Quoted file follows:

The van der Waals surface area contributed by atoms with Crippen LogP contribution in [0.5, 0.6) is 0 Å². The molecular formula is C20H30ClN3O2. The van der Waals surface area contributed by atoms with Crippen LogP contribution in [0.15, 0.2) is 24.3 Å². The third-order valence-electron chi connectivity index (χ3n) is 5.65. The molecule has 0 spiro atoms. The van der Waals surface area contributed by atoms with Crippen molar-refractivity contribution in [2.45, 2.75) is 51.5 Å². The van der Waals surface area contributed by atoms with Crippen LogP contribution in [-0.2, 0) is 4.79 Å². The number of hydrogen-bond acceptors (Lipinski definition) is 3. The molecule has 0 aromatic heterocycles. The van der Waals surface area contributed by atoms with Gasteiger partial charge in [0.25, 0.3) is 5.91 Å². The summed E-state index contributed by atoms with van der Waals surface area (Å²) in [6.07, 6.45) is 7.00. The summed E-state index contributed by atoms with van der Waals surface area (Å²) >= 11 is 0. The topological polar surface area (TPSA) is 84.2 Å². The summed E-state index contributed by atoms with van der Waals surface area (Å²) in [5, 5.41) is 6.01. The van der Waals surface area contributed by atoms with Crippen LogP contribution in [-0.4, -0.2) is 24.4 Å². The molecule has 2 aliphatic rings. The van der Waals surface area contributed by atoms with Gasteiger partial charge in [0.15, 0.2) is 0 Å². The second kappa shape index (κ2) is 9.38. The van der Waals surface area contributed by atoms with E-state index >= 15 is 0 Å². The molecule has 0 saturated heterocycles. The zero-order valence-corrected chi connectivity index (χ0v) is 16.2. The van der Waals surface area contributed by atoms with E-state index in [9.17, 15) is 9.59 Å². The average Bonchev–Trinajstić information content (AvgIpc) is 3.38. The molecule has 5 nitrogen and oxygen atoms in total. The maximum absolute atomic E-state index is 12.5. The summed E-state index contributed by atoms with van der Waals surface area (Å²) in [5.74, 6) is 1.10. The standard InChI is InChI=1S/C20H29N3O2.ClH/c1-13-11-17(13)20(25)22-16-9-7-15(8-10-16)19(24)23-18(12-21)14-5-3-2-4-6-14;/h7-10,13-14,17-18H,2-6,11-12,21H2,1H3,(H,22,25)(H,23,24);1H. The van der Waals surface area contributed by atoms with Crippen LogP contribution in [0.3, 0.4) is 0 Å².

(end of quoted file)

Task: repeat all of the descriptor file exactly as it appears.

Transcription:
The van der Waals surface area contributed by atoms with Crippen LogP contribution in [0.5, 0.6) is 0 Å². The molecular formula is C20H30ClN3O2. The van der Waals surface area contributed by atoms with Crippen LogP contribution in [0.15, 0.2) is 24.3 Å². The third-order valence-electron chi connectivity index (χ3n) is 5.65. The molecule has 0 spiro atoms. The van der Waals surface area contributed by atoms with Crippen molar-refractivity contribution in [2.45, 2.75) is 51.5 Å². The van der Waals surface area contributed by atoms with Crippen LogP contribution in [-0.2, 0) is 4.79 Å². The number of hydrogen-bond acceptors (Lipinski definition) is 3. The molecule has 0 aromatic heterocycles. The van der Waals surface area contributed by atoms with Gasteiger partial charge in [0.25, 0.3) is 5.91 Å². The summed E-state index contributed by atoms with van der Waals surface area (Å²) in [6.07, 6.45) is 7.00. The summed E-state index contributed by atoms with van der Waals surface area (Å²) >= 11 is 0. The topological polar surface area (TPSA) is 84.2 Å². The summed E-state index contributed by atoms with van der Waals surface area (Å²) in [5, 5.41) is 6.01. The van der Waals surface area contributed by atoms with Crippen LogP contribution in [-0.4, -0.2) is 24.4 Å². The molecule has 2 aliphatic rings. The van der Waals surface area contributed by atoms with Gasteiger partial charge in [0.15, 0.2) is 0 Å². The second kappa shape index (κ2) is 9.38. The van der Waals surface area contributed by atoms with E-state index >= 15 is 0 Å². The molecule has 0 saturated heterocycles. The zero-order valence-corrected chi connectivity index (χ0v) is 16.2. The van der Waals surface area contributed by atoms with E-state index in [9.17, 15) is 9.59 Å². The average Bonchev–Trinajstić information content (AvgIpc) is 3.38. The molecule has 5 nitrogen and oxygen atoms in total. The maximum absolute atomic E-state index is 12.5. The summed E-state index contributed by atoms with van der Waals surface area (Å²) in [5.74, 6) is 1.10. The standard InChI is InChI=1S/C20H29N3O2.ClH/c1-13-11-17(13)20(25)22-16-9-7-15(8-10-16)19(24)23-18(12-21)14-5-3-2-4-6-14;/h7-10,13-14,17-18H,2-6,11-12,21H2,1H3,(H,22,25)(H,23,24);1H. The van der Waals surface area contributed by atoms with Crippen LogP contribution in [0.3, 0.4) is 0 Å².